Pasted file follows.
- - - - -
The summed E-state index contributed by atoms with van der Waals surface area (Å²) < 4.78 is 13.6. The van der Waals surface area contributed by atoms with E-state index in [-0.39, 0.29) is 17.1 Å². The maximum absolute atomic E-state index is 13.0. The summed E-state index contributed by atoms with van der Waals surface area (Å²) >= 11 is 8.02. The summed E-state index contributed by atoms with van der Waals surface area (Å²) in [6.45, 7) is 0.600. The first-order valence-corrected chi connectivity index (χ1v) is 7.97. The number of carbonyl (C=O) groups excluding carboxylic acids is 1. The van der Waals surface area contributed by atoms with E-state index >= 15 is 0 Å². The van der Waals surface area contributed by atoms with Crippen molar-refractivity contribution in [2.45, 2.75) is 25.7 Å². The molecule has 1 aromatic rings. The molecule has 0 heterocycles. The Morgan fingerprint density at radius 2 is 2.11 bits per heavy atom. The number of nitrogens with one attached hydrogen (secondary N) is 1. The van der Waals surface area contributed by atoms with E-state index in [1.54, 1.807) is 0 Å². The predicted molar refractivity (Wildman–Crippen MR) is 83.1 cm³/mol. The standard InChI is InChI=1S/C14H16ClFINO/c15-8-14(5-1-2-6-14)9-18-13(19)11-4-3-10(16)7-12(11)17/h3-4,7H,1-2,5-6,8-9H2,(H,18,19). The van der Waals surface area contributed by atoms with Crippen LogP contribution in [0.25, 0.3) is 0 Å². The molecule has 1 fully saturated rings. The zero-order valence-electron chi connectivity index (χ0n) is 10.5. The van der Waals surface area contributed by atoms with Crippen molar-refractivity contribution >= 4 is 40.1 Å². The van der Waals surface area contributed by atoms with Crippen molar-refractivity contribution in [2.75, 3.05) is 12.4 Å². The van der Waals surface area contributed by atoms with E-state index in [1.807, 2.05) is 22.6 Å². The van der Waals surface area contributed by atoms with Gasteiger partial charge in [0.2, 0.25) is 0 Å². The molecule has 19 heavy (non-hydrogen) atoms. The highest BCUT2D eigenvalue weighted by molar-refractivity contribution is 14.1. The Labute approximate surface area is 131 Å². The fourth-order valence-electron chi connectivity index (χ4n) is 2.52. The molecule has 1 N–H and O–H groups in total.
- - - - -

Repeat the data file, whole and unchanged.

The summed E-state index contributed by atoms with van der Waals surface area (Å²) < 4.78 is 13.6. The van der Waals surface area contributed by atoms with E-state index in [-0.39, 0.29) is 17.1 Å². The maximum absolute atomic E-state index is 13.0. The summed E-state index contributed by atoms with van der Waals surface area (Å²) >= 11 is 8.02. The summed E-state index contributed by atoms with van der Waals surface area (Å²) in [6.45, 7) is 0.600. The first-order valence-corrected chi connectivity index (χ1v) is 7.97. The number of carbonyl (C=O) groups excluding carboxylic acids is 1. The van der Waals surface area contributed by atoms with E-state index >= 15 is 0 Å². The van der Waals surface area contributed by atoms with Crippen molar-refractivity contribution in [2.45, 2.75) is 25.7 Å². The molecule has 1 aromatic rings. The molecule has 0 heterocycles. The Morgan fingerprint density at radius 2 is 2.11 bits per heavy atom. The number of nitrogens with one attached hydrogen (secondary N) is 1. The van der Waals surface area contributed by atoms with E-state index in [1.54, 1.807) is 0 Å². The predicted molar refractivity (Wildman–Crippen MR) is 83.1 cm³/mol. The standard InChI is InChI=1S/C14H16ClFINO/c15-8-14(5-1-2-6-14)9-18-13(19)11-4-3-10(16)7-12(11)17/h3-4,7H,1-2,5-6,8-9H2,(H,18,19). The van der Waals surface area contributed by atoms with Crippen LogP contribution in [0.25, 0.3) is 0 Å². The molecule has 1 fully saturated rings. The zero-order valence-electron chi connectivity index (χ0n) is 10.5. The van der Waals surface area contributed by atoms with Crippen molar-refractivity contribution >= 4 is 40.1 Å². The van der Waals surface area contributed by atoms with Crippen molar-refractivity contribution in [2.75, 3.05) is 12.4 Å². The van der Waals surface area contributed by atoms with E-state index in [1.807, 2.05) is 22.6 Å². The van der Waals surface area contributed by atoms with Gasteiger partial charge in [0.2, 0.25) is 0 Å². The molecule has 19 heavy (non-hydrogen) atoms. The highest BCUT2D eigenvalue weighted by molar-refractivity contribution is 14.1. The Labute approximate surface area is 131 Å². The fourth-order valence-electron chi connectivity index (χ4n) is 2.52. The molecule has 1 N–H and O–H groups in total.